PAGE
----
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Passive Atmospheric Water Condenser and Solar Still for Production of Potable Water

IP.com Disclosure Number: IPCOM000245267D
Publication Date: 2016-Feb-24
Document File: 6 page(s) / 6M

Publishing Venue

The IP.com Prior Art Database

Related People

Calvin Rieder: AUTHOR [+2]

Abstract

Water availability and quality are universally important issues. Fresh water demands are increasing and by 2050 demand is projected to exceed supply by 40%. Attempts to develop passive technologies to supply potable water have been limited and largely unsuccessful. Current technologies are focused on desalination and purification, both of which are restricted by economic and ecological factors. This paper describes a two-part invention to passively produce fresh water. The invention comprises a novel atmospheric water condenser to extract water from air and a novel high-capacity solar still designed to convert water from non-potable to potable in volumes exceeding those of traditional basin solar stills. The systems function without electrical or mechanical assistance and do not require water infrastructure. The atmospheric water condenser is cooled to below dewpoint by enhancing its natural rate of radiative cooling, using radiating panels and parabolic reflectors, and by reducing thermal transfer into it using radiation barriers. Condensing surfaces are coated to facilitate water condensation and flow. The solar still includes evaporation basins connected to a separate, high-capacity condenser. This invention is designed to address basic human potable water requirements by increasing fresh water access to areas that are remote and where economic means are limited, as well as to more developed regions facing increasing water shortages.

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Page 01 of 6

Passive Atmospheric Water Condenser and Solar Still for Production of Potable Water

Calvin Rieder

Introduction:

The principles of this invention are condensation of water from air on passively cooled surfaces and collection of the condensed water from those surfaces, and use of solar radiation to evaporate non-­‐potable water followed by condensation of the water vapour and collection of the resulting purified water.

Natural dew forms when air cools to dewpoint and water vapour condenses.However, attempts to passively capture this water for human use have been largely unsuccessful for both technical and practical reasons. Commercial devices require electrical energy for cooling.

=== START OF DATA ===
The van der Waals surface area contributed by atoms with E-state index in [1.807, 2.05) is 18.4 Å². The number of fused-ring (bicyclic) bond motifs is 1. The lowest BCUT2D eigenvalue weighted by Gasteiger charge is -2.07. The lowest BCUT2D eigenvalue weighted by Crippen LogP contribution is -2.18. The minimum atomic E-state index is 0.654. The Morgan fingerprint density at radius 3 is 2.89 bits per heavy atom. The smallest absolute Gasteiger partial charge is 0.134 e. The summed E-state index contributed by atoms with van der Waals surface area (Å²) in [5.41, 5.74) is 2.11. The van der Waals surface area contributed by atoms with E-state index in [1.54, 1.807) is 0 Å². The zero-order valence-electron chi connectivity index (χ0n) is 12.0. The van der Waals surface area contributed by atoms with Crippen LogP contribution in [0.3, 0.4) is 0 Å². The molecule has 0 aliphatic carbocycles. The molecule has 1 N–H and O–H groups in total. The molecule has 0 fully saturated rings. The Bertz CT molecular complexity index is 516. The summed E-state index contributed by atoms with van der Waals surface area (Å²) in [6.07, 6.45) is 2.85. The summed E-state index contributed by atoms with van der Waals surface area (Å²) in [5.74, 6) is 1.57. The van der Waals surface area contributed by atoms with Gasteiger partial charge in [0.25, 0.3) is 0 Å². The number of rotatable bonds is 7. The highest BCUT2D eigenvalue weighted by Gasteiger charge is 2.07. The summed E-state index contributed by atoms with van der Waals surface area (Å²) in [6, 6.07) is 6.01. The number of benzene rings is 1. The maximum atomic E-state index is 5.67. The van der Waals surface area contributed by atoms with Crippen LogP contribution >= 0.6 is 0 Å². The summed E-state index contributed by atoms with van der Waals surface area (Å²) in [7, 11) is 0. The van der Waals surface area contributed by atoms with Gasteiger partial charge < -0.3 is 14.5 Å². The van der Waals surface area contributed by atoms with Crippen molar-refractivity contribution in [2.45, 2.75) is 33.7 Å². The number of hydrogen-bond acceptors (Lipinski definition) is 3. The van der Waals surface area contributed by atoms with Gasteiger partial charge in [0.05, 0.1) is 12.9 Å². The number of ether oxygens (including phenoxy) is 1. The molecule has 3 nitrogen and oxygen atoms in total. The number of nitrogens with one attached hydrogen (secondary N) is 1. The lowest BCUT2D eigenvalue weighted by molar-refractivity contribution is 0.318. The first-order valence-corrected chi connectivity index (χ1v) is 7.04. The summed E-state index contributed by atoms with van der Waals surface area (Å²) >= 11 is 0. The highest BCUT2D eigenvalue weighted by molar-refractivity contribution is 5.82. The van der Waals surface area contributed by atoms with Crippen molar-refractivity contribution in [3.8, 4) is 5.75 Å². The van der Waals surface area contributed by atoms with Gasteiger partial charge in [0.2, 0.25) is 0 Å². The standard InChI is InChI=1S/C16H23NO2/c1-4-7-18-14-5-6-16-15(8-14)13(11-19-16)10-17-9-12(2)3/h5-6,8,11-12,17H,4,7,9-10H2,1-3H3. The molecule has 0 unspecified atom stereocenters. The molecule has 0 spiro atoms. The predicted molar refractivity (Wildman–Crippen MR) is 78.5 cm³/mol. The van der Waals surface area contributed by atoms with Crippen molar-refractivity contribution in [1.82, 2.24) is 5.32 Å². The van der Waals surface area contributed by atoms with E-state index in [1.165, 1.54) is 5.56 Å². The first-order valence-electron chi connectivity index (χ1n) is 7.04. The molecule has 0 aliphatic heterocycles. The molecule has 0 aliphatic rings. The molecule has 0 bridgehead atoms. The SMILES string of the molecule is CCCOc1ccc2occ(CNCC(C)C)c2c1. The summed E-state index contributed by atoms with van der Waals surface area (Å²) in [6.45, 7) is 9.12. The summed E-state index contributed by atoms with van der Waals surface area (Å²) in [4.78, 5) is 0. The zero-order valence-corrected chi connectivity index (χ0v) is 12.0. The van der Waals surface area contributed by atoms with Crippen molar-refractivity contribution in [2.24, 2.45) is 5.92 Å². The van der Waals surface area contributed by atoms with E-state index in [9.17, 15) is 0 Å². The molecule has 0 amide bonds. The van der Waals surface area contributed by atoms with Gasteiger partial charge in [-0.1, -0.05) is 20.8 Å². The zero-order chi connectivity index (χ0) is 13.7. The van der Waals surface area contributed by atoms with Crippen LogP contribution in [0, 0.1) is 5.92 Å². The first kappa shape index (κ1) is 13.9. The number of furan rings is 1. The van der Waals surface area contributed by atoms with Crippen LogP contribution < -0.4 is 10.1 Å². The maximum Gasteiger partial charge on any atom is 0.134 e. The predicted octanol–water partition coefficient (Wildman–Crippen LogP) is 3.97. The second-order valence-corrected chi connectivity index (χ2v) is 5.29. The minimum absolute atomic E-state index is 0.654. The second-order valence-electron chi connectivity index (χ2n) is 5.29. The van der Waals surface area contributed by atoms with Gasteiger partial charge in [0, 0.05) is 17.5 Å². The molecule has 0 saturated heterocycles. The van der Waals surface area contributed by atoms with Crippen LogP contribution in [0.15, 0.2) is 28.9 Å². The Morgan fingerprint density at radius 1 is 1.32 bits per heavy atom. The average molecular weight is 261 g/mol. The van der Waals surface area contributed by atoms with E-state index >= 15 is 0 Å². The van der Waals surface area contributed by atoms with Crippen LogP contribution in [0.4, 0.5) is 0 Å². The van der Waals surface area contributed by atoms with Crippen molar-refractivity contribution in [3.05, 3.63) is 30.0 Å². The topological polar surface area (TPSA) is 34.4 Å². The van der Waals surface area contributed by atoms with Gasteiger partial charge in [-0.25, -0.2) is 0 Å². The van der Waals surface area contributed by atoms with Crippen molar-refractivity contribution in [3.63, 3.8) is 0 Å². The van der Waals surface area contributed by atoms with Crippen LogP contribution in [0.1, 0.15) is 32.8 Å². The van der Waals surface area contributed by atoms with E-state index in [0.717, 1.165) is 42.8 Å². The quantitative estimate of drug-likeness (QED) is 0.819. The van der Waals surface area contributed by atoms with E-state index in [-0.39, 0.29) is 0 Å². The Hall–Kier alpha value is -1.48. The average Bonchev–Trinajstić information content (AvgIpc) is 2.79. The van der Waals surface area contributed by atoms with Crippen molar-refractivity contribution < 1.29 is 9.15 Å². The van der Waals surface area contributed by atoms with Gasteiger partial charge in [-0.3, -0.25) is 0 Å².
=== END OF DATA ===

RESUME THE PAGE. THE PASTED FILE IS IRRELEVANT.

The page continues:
During nighttime, there is a net loss of longwave radiation from the earth's surface to the sky causing cooling. Furthermore, at night, passive cooling below ambient air temperature can be achieved through radiative cooling, in which a device exposed to the sky radiates heat to outer space through a window in the atmosphere between 8 and 13μm. Passive planar condensers that utilize radiative cooling exist but are restricted by their reliance on tangential airflow for exposure of the surface to water vapour. They are further constrained by a theoretical maximum of 0.8-­‐1 L/m2 of dew that can naturally form on a surface and this can only occur if wind speed is < 0.5-­‐3.0 m/s. In addition, the only way to increase yield is to increase size, resulting in very large condensers.

Finally, dew water is not generally potable and can be contaminated with microorganisms, sediment and mineralsand thus usually requires purification.

Solar stills utilize solar radiation to purify water. Passive stills utilize solar radiation exclusively as their source of energy. The majority of passive stills are single-­‐basin stills with a sloped glass cover. The sun heats the water in the basin causing evaporation and the resulting water vapour condenses on the cover and runs down into a collection trough. Climate and thermal loss factors limit their efficiencyand they are not widely used.The most important factor affecting performance is the amount of solar radiation. Other factors include temperature difference between the water and the condensing surface, water depth, and absorber area. These restrictions all limit the clean water production rate of basin stills. In addition, three other major problems with existing designs are limited feed water capacity, limited condensing surface area, and ineffective means of clean water collection resulting in some clean water re-­‐entering the basin.

Existing patents for solar still designs other than single basin stills fall into two major groups, passive which utilize solar radiation only, or those requiring an additional energy source. They are either complex and costly or have technical issues which would negatively impact their efficiency.


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The passive atmospheric water condenser and solar still descr...